LUCKY JEFFERSON BY: NICOLE TALLMAN Tell us about Lucky Jefferson and what inspired you to start the zine. I was inspired to create Lucky Jefferson during my pursuit of a master’s degree at Southern New Hampshire University. It was in that program that I realized my limited network with writers and artists. I had spent my undergraduate years at The University of Alabama at Birmingham, a research university, navigating career options in healthcare but also marketing, communications, and art. It wasn’t until 2018 when I would go back to school for Creative Writing and English to strengthen my academic and creative writing abilities; it was also during that time that I decided that I wanted to create the community I was searching for and thus Lucky Jefferson was born. The magazine that you see now was honestly an attempt to surround myself with amazing writers and artists. What I didn’t know was that Lucky Jefferson would become larger than our initial community; we’d go on to print three to four issues a year, releasing more than nine digital issues across collections. Lucky Jefferson was founded on the principle of centering community, specifically people from historically underrepresented communities.

What differentiates Lucky Jefferson from other literary publications? What separates Lucky Jefferson from other literary publications is that we don’t have the typical publisher business model motivating us. We also work hard to ensure that contemporary poems, stories, and art reflect our values and the diverse reality of the greater world. With the publishing industry being traditionally more non-Black than BIPOC, we’ve never had a problem centering communities that our board and staff identify with. We also don’t take ourselves too seriously and we’re not afraid to take risks. We operate in a collaborative way, including volunteers and students in the fabric of our work. We’re not striving to

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Blue Mountain Review / July 2022 continue the status quo, but we are looking for ways to reimagine what’s possible. How can we make books more engaging? How can we connect with folks who have a limited understanding of the literary world and humanities? We aren’t driven by revenue—we are driven by people and the stories that make each of us special.

What do you look for when choosing work for publication? It’s strange because half of the time I don’t know what I’m looking for until it’s in front of me. I think this frame of mind helps us to avoid bias and restricting the full caliber of our writers. We reject the idea of that “great thing” because we’re all capable of creating great things. And how it’s packaged will look differently depending on whose submitting and editing. Stories come in a myriad of forms and rhythms and it’s important to have an open mind because you never know what story will touch you and stick with you. You never know how a story might transform your perspective.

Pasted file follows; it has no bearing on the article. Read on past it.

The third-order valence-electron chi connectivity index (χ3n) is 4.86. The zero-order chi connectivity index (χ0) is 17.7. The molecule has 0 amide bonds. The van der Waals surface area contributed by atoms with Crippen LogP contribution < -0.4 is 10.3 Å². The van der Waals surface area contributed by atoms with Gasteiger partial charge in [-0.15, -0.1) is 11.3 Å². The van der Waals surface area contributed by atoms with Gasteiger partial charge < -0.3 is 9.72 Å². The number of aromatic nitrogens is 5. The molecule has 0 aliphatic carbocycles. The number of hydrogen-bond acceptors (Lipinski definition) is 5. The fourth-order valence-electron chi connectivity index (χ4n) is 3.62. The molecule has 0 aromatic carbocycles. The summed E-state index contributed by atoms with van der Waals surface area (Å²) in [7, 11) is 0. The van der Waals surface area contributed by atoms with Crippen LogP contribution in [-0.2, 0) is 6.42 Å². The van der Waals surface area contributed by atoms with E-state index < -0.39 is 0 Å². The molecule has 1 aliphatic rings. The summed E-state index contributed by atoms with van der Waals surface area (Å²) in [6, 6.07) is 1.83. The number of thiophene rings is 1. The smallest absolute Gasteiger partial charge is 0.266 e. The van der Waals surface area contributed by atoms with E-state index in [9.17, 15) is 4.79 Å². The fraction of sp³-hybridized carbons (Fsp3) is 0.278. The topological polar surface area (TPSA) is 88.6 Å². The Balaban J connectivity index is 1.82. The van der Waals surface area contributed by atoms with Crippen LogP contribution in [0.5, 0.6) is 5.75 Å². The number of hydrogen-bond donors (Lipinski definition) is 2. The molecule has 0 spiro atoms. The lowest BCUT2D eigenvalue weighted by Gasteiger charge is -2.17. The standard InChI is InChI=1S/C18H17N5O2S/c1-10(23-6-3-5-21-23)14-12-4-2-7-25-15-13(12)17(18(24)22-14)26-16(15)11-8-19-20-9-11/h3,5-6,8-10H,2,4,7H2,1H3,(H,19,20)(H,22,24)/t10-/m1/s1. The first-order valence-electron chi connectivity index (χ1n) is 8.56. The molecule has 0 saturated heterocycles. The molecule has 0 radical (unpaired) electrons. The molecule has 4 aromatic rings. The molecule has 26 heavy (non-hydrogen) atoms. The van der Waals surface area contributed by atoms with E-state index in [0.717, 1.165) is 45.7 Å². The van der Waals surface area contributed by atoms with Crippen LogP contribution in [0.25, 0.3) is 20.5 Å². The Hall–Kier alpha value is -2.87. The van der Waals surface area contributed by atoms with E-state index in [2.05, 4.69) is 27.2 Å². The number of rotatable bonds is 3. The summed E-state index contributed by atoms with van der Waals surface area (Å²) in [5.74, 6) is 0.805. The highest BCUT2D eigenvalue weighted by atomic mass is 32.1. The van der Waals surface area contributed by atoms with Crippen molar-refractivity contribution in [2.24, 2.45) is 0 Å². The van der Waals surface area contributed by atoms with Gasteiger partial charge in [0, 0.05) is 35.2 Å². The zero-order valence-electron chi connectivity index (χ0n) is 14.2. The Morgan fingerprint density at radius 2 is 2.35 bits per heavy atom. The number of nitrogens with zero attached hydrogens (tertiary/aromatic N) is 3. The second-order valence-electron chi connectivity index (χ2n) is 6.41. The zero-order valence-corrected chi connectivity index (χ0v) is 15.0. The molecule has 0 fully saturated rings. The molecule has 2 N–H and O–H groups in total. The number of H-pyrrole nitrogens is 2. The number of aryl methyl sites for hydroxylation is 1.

How do we keep up with you and Lucky Jefferson on social media? Folks can keep up with our work at luckyjefferson.com and we’re on Instagram, Twitter, and Facebook at Lucky Jefferson.

Anything else you’d like us to know? We’re gearing up for our tenth issue, Sonder. Stay tuned for the early submission access information on our website!

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Green Writers Press, a small, Vermont-based publishing company, is dedicated to Blue Mountain Review / July 2022 spreading environmental awareness and social justice by publishing authors who proliferate messages of hope and renewal through place-based writing and environmental activism. In the past five years, Green Writers Press has expanded significantly, publishing such authors as Julia Alvarez, Chard deNiord, John Elder, and Clarence Major. Read more at www.greenwriterspress.com

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Blue Mountain Review / July 2022

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INTERVIEW WITH

JAMES RAWLINGS & MARIA S. PICONE OF THE CHESTNUT REVIEW BY: NICOLE TALLMAN Tell us about Chestnut Review. Maria:

One reason I love Chestnut Review (CR) so much is our focus on authors and artists, as well as our staff. We promise to read and respond to all submissions within 30 days, and, in my tenure here, there’s only been a handful of submissions that have fallen through the cracks—usually rectified by a simple query. We read all submission packets all the way through and we also stay in communication about our contest submissions. As a writer myself, there’s nothing more disappointing than submitting and never hearing back, or waiting a long time when it’s a piece I’m excited about. I’m willing to be patient because I know how thinly stretched most lit mags are, but I also tend not to support magazines that feel dysfunctional and/or uphold practices I don’t agree with. No lit mag is perfect, but I wish all outlets treated my work the way I see CR doing for its submitters. Like most lit mags, we have a volunteer staff, so we try to be considerate of their time and give back in various ways, such as feedback on their writing, community events, and paid feedback. So when you solicit paid feedback from CR, your money not only supports the magazine—most of it goes directly to the humans who are giving you the feedback.